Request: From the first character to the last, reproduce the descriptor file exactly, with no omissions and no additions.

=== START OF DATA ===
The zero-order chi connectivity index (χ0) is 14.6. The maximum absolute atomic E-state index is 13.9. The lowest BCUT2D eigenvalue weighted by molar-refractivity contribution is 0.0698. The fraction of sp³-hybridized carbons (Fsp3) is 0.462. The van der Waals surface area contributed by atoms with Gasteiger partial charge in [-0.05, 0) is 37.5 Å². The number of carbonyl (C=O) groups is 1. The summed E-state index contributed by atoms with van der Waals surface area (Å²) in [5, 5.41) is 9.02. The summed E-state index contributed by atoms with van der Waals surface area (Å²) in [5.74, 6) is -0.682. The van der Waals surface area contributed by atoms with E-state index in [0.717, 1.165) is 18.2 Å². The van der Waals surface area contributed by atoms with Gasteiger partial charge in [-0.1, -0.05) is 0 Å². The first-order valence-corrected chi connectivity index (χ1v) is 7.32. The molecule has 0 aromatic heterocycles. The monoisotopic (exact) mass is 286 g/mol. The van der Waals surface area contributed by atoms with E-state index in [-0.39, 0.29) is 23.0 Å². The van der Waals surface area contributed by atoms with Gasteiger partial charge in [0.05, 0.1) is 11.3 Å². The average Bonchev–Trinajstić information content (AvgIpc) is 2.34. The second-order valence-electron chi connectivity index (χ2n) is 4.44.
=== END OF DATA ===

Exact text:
The zero-order chi connectivity index (χ0) is 14.6. The maximum absolute atomic E-state index is 13.9. The lowest BCUT2D eigenvalue weighted by molar-refractivity contribution is 0.0698. The fraction of sp³-hybridized carbons (Fsp3) is 0.462. The van der Waals surface area contributed by atoms with Gasteiger partial charge in [-0.05, 0) is 37.5 Å². The number of carbonyl (C=O) groups is 1. The summed E-state index contributed by atoms with van der Waals surface area (Å²) in [5, 5.41) is 9.02. The summed E-state index contributed by atoms with van der Waals surface area (Å²) in [5.74, 6) is -0.682. The van der Waals surface area contributed by atoms with E-state index in [0.717, 1.165) is 18.2 Å². The van der Waals surface area contributed by atoms with Gasteiger partial charge in [-0.1, -0.05) is 0 Å². The first-order valence-corrected chi connectivity index (χ1v) is 7.32. The molecule has 0 aromatic heterocycles. The monoisotopic (exact) mass is 286 g/mol. The van der Waals surface area contributed by atoms with E-state index in [-0.39, 0.29) is 23.0 Å². The van der Waals surface area contributed by atoms with Gasteiger partial charge in [0.05, 0.1) is 11.3 Å². The average Bonchev–Trinajstić information content (AvgIpc) is 2.34. The second-order valence-electron chi connectivity index (χ2n) is 4.44.